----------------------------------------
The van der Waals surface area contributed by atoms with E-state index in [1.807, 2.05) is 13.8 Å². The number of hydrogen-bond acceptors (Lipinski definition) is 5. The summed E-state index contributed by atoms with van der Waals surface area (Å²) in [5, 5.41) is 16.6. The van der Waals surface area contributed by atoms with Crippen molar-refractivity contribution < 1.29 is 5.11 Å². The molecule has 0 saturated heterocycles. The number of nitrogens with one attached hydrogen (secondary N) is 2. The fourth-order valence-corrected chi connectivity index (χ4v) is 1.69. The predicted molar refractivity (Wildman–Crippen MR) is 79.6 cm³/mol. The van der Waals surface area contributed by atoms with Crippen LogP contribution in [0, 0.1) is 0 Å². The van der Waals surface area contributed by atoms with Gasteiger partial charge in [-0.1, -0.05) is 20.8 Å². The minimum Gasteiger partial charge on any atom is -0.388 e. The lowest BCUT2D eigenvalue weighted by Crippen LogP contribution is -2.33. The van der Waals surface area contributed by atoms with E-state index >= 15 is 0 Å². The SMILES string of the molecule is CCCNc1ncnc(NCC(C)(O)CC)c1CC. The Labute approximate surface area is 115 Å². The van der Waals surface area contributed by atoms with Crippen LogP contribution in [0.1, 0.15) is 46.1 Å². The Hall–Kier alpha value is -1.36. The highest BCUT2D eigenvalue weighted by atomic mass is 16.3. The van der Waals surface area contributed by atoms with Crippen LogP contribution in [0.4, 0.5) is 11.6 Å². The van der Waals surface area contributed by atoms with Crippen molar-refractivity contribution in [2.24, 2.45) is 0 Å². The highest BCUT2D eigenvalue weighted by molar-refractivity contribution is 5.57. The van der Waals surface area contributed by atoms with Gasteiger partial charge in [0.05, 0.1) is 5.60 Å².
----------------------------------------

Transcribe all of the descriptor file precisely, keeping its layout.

The van der Waals surface area contributed by atoms with E-state index in [1.807, 2.05) is 13.8 Å². The number of hydrogen-bond acceptors (Lipinski definition) is 5. The summed E-state index contributed by atoms with van der Waals surface area (Å²) in [5, 5.41) is 16.6. The van der Waals surface area contributed by atoms with Crippen molar-refractivity contribution < 1.29 is 5.11 Å². The molecule has 0 saturated heterocycles. The number of nitrogens with one attached hydrogen (secondary N) is 2. The fourth-order valence-corrected chi connectivity index (χ4v) is 1.69. The predicted molar refractivity (Wildman–Crippen MR) is 79.6 cm³/mol. The van der Waals surface area contributed by atoms with Crippen LogP contribution in [0, 0.1) is 0 Å². The van der Waals surface area contributed by atoms with Gasteiger partial charge in [-0.1, -0.05) is 20.8 Å². The minimum Gasteiger partial charge on any atom is -0.388 e. The lowest BCUT2D eigenvalue weighted by Crippen LogP contribution is -2.33. The van der Waals surface area contributed by atoms with E-state index >= 15 is 0 Å². The SMILES string of the molecule is CCCNc1ncnc(NCC(C)(O)CC)c1CC. The Labute approximate surface area is 115 Å². The van der Waals surface area contributed by atoms with Crippen LogP contribution in [0.1, 0.15) is 46.1 Å². The Hall–Kier alpha value is -1.36. The highest BCUT2D eigenvalue weighted by atomic mass is 16.3. The van der Waals surface area contributed by atoms with Crippen LogP contribution in [0.4, 0.5) is 11.6 Å². The van der Waals surface area contributed by atoms with Crippen molar-refractivity contribution in [2.24, 2.45) is 0 Å². The highest BCUT2D eigenvalue weighted by molar-refractivity contribution is 5.57. The van der Waals surface area contributed by atoms with Gasteiger partial charge in [0.05, 0.1) is 5.60 Å².